Check out similar recipes

Gluten Free Matcha Cookies

Matcha Recipes, recipes

Hey guys, welcome back to the blog! Today’s recipe is a matcha coconut cookie with almonds. I’ve been on a matcha craze lately so I thought why not add it to my cookies. I chose to pair the flavour of matcha with coconut which balanced it perfectly. These cookies ended up being thick and moist with a lightly sweet flavour. You might think matcha doesn’t belong in cookies but you’ll find its flavour works great in baked goods and even if you hate matcha, I’m pretty sure you’re going to love these matcha cookies.

What is Matcha?

Matcha is simply grounded green tea leaves that have been used most commonly in traditional Japanese tea ceremonies. It’s popularity on social media has risen considerably in recent years for its health benefits and also for its aesthetic. But, there is more to matcha than just its pretty green colour, it has a number of health benefits, including improving your metabolism, calming the body, lowering blood sugar, and it is packed with antioxidants. If you want to know how to get the best out of matcha, check out my matcha latte recipe here.

Baking With Matcha

Matcha is a versatile superfood and it’s fun to incorporate it in different ways. When baking with matcha, it’s best to use fine grade matcha for that earthy flavour and vibrant colour. To incorporate it better, you can choose to sift the matcha powder into your dry ingredients. Since matcha is slightly bitter, it needs sweetness to balance it out. It’s used in many recipes, from matcha brownies to matcha bread. Here is what you’ll need to make the best matcha cookies.


  • 1/4 cup xylitol or coconut sugar
  • 2 tbsp coconut oil
  • 3 eggs
  • 1 tsp vanilla extract (or any flavour extract)
  • 1/2 cup almond flour
  • 1 cup gf all purpose flour
  • 1 tbsp matcha
  • 1/4 cup shredded coconut + 1 tbsp
  • 1/4 cup flaked almonds + 1 tbsp
  • 1 tbsp almond milk (or any plant-based milk)

Step 1: Whisk the coconut oil and sugar together until well incorporated. Mix in the flavour extract and eggs, ensuring the sugar is dissolved. It’s best to allow all your ingredients to come to room temperature.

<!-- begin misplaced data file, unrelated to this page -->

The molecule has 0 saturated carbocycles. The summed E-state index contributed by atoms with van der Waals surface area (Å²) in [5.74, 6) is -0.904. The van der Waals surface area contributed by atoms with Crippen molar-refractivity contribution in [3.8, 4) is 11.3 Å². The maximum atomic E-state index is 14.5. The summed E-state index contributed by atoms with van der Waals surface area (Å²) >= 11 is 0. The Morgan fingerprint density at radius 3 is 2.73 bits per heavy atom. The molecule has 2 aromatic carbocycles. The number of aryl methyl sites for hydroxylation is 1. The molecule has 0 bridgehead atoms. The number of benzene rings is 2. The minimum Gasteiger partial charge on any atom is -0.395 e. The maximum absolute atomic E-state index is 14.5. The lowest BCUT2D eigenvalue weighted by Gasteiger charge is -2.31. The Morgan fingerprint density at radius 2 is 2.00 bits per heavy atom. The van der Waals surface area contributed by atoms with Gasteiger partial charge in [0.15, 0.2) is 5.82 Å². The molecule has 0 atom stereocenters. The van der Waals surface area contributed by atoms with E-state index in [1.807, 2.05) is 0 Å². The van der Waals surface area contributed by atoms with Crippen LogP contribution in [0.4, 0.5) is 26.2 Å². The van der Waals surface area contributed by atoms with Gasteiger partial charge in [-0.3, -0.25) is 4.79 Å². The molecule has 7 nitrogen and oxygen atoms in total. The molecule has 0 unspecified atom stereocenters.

Step 2: Fold in the different flours, matcha, salt, and baking powder until you get a smooth thick cookie batter, add a tablespoon of milk if the dough is too dry. Mix in the coconut and almond flakes.

Step 3: Chill the cookie dough for 10-15mins, then scoop out the cookie dough onto a lined baking tray. Sprinkle with more coconut and almond flakes before baking at 180ºC for 20-25 mins or until slightly browned on the edges.

They are best served warm and can be stored in the fridge for up to a week or frozen for longer storage. It’s taken some time to perfect baking with matcha but this recipe definitely makes it worth it. I hope you try it out and like and follow for more recipes, xoxo.

Why Healthy Eating Isn’t Realistic

healthy living
Photo by ROMAN ODINTSOV on Pexels.com

Hey guys, welcome back to the blog. In today’s post, I want to talk about something that isn’t usually addressed in the “healthy eating” world on social media. If you’ve been on social media at all in the recent years, you’d have seen how healthy eating trends have taken over millions of people, having them smash avocados on toast and bake their oats. While there’s nothing wrong with the trends promoted by fitness and health influencers, I can’t help but point out how their food content is often catered to the few. Which is to be expected as influencers can only show us their way of life.